Note how in the first image, the outline of the cylinder is clearly visible inside the box. In the second, this object is gone. The combined objects are now acutally a single, continuous unit.

One very important thing to keep in mind when creating merge objects is that coincident surfaces (surfaces which touch exactly at more than just a point or a line) will cause very strange errors in your object. Sections of the object will be randomly invisible, and things will be generally very twisted. For example, doing the following is bad.

```merge {
cylinder {
<0, 0, 0>, <0, 3, 0>, 3
}
cone {
<0, 3, 0>, 3,
<0, 6, 0>, 0
}
texture { SomeTexture }
}
```

Note how the top of the cylinder and the bottom of the cone are the same. This is bad. Note that this will not always render incorrectly. Sometimes it'll come out ok, and sometimes it won't. C programmers will understand when we say that "the results will be undefined."

```merge {
cylinder {
<0, 0, 0>, <0, 3, 0>, 3
}
cone {
<0, 2.99, 0>, 3,
<0, 6, 0>, 0
}
texture { SomeTexture }
}
```

Now the two objects overlap a bit. This is just enough to fix the problem, and won't impact the appearance of the object appreciably.

See union for more detailed information on declaring CSG objects.

## Union

Union is used to combine groups of objects together into one logical object. This object can then be textured and transformed as a whole, so you don't have to deal with a bunch of little objects. The basic form for a union (or any CSG) is as follows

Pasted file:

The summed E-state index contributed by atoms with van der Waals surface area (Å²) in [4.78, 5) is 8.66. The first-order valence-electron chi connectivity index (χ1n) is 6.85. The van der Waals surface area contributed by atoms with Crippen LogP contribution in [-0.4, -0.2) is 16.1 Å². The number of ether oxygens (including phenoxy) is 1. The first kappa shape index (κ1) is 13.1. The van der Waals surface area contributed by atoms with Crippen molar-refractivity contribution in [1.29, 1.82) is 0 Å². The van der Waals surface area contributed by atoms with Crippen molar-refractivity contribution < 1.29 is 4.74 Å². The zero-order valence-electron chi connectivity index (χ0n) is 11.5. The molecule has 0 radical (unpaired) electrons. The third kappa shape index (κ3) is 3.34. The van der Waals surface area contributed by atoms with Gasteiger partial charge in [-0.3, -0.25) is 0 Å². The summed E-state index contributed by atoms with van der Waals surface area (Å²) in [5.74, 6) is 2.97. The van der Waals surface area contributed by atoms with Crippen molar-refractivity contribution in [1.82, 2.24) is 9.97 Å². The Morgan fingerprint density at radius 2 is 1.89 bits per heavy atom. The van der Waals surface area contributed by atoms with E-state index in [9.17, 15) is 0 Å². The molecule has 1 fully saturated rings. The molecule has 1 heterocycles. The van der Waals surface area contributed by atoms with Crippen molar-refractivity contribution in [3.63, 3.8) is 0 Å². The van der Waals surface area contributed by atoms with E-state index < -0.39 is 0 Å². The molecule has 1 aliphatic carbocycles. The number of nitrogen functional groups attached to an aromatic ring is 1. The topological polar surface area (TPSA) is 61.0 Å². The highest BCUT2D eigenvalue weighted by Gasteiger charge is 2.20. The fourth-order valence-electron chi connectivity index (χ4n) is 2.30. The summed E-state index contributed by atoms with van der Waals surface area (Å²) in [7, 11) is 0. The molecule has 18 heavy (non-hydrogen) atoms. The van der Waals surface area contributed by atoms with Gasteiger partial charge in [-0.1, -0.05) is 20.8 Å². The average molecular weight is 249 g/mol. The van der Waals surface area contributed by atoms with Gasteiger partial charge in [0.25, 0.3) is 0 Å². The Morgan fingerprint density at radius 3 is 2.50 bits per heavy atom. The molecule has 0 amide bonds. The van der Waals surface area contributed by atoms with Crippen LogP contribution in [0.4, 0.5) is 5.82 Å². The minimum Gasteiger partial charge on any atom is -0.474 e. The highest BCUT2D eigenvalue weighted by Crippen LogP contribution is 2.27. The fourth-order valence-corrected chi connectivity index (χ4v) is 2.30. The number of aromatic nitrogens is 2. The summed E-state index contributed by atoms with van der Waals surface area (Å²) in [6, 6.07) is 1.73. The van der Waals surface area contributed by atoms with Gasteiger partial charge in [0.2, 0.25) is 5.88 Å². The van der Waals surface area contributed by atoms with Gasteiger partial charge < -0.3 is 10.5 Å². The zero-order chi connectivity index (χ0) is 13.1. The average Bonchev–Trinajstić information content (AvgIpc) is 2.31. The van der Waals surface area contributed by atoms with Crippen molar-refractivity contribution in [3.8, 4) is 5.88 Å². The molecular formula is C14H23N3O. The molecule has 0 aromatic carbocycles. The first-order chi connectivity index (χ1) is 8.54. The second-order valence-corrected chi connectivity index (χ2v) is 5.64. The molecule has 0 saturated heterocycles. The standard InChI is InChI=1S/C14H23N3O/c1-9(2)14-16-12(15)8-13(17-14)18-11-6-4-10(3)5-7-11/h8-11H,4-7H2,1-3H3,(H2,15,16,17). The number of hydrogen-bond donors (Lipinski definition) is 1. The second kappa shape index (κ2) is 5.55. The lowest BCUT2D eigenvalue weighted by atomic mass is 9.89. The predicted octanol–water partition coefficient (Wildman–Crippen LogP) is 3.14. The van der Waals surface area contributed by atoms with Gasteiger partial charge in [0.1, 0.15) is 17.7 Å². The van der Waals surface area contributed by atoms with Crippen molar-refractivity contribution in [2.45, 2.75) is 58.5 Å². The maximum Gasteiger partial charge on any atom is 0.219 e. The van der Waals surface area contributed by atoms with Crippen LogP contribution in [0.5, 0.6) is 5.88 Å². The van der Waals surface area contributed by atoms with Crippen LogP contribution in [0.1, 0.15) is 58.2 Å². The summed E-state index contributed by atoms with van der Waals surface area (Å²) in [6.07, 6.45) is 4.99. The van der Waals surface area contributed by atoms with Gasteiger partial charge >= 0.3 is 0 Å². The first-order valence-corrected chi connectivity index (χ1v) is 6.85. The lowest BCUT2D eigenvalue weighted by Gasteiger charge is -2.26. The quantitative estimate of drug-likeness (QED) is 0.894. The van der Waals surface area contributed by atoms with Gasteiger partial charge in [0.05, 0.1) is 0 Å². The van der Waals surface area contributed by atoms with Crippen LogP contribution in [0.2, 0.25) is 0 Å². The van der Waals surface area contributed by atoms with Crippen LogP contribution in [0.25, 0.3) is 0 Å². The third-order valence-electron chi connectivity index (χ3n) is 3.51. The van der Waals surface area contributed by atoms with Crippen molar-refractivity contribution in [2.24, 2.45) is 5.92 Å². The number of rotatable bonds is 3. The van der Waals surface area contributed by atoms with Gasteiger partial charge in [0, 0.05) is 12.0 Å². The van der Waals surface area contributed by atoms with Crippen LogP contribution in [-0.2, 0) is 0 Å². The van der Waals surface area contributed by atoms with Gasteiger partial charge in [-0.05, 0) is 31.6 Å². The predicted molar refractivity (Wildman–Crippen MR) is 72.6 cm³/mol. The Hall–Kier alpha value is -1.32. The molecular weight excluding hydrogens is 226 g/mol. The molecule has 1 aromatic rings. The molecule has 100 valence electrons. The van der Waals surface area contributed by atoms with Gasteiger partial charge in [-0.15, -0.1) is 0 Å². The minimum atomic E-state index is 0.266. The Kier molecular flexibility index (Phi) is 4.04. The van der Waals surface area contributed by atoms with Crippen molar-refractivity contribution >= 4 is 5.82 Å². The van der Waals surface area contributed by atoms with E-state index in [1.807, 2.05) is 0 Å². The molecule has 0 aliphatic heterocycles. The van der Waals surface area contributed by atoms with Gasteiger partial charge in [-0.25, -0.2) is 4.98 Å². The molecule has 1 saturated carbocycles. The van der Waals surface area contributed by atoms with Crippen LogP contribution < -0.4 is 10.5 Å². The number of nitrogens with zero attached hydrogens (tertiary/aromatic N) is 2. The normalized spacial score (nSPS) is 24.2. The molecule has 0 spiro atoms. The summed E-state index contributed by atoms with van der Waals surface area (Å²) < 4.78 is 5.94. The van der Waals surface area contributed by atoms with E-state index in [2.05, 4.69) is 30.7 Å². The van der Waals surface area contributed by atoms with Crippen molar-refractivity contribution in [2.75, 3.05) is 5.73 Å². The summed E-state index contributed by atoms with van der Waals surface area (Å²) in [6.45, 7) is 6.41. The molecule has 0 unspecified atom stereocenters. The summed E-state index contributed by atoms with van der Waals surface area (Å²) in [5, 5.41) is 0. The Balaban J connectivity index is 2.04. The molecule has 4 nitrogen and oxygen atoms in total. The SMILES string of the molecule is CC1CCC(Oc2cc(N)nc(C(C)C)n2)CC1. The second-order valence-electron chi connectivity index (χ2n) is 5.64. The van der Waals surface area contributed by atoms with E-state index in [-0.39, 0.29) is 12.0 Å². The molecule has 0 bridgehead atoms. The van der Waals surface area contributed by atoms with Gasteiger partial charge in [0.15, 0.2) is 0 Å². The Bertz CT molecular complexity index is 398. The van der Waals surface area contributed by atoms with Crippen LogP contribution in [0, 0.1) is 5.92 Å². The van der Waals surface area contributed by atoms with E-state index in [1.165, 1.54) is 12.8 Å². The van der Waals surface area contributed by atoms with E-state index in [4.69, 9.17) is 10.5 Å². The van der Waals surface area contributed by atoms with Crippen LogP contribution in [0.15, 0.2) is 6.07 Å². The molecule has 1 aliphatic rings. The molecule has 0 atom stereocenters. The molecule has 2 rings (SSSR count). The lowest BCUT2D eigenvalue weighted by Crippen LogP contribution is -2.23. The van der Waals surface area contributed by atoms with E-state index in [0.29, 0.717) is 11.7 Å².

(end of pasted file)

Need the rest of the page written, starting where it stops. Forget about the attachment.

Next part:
```union {
object { obj 1 }
object { obj 2 }
/* you can have as many objects as you wish */
object { obj n }
/* here go any textures, rotations, translations, and scales. */
}
```

Of course, if you want a difference, intersection, or merge, you should change the "union" above to the appropriate identifier.

Any object, whether finite, infinite, or CSG, can be used in a union. There are restrictions on objects in the other types of CSG, though. Any object used in an intersection, merge, or difference must have a clearly defined inside. Objects like triangles don't have insides, and so can only be used in unions, not the others. You can use clipping to simulate these operations on flat objects, though.

Unions are wonderful for creating coherent objects. For example, you can create an object with a great many components and group them all together into a union. After that, you can transform them by transforming the union instead of having to transform all the individual objects. You can also easily texture the objects as one. One thing to remember when texturing CSG objects, though, is that a texture for a specific object in a CSG will override any texture specified for the CSG object itself.

Here is the sample scene with the objects joined together in a union.

The Online POV-Ray Tutorial © 1996 The Online POV-Ray Tutorial ThinkQuest Team